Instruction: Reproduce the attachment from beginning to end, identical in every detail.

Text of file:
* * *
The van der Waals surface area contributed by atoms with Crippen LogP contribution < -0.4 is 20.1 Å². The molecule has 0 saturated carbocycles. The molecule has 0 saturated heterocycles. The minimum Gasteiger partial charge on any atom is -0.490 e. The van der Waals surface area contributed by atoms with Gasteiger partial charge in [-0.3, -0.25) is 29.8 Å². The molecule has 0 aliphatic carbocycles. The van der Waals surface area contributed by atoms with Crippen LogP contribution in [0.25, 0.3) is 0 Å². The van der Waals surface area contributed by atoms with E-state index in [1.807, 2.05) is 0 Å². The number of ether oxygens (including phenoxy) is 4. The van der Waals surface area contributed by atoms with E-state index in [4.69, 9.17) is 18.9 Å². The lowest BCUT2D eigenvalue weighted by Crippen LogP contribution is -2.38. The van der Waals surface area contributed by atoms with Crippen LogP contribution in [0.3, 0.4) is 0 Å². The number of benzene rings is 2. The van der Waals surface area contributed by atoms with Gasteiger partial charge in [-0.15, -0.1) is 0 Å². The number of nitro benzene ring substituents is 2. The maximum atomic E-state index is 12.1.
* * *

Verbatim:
The van der Waals surface area contributed by atoms with Crippen LogP contribution < -0.4 is 20.1 Å². The molecule has 0 saturated carbocycles. The molecule has 0 saturated heterocycles. The minimum Gasteiger partial charge on any atom is -0.490 e. The van der Waals surface area contributed by atoms with Gasteiger partial charge in [-0.3, -0.25) is 29.8 Å². The molecule has 0 aliphatic carbocycles. The van der Waals surface area contributed by atoms with Crippen LogP contribution in [0.25, 0.3) is 0 Å². The van der Waals surface area contributed by atoms with E-state index in [1.807, 2.05) is 0 Å². The number of ether oxygens (including phenoxy) is 4. The van der Waals surface area contributed by atoms with E-state index in [4.69, 9.17) is 18.9 Å². The lowest BCUT2D eigenvalue weighted by Crippen LogP contribution is -2.38. The van der Waals surface area contributed by atoms with Crippen LogP contribution in [0.3, 0.4) is 0 Å². The number of benzene rings is 2. The van der Waals surface area contributed by atoms with Gasteiger partial charge in [-0.15, -0.1) is 0 Å². The number of nitro benzene ring substituents is 2. The maximum atomic E-state index is 12.1.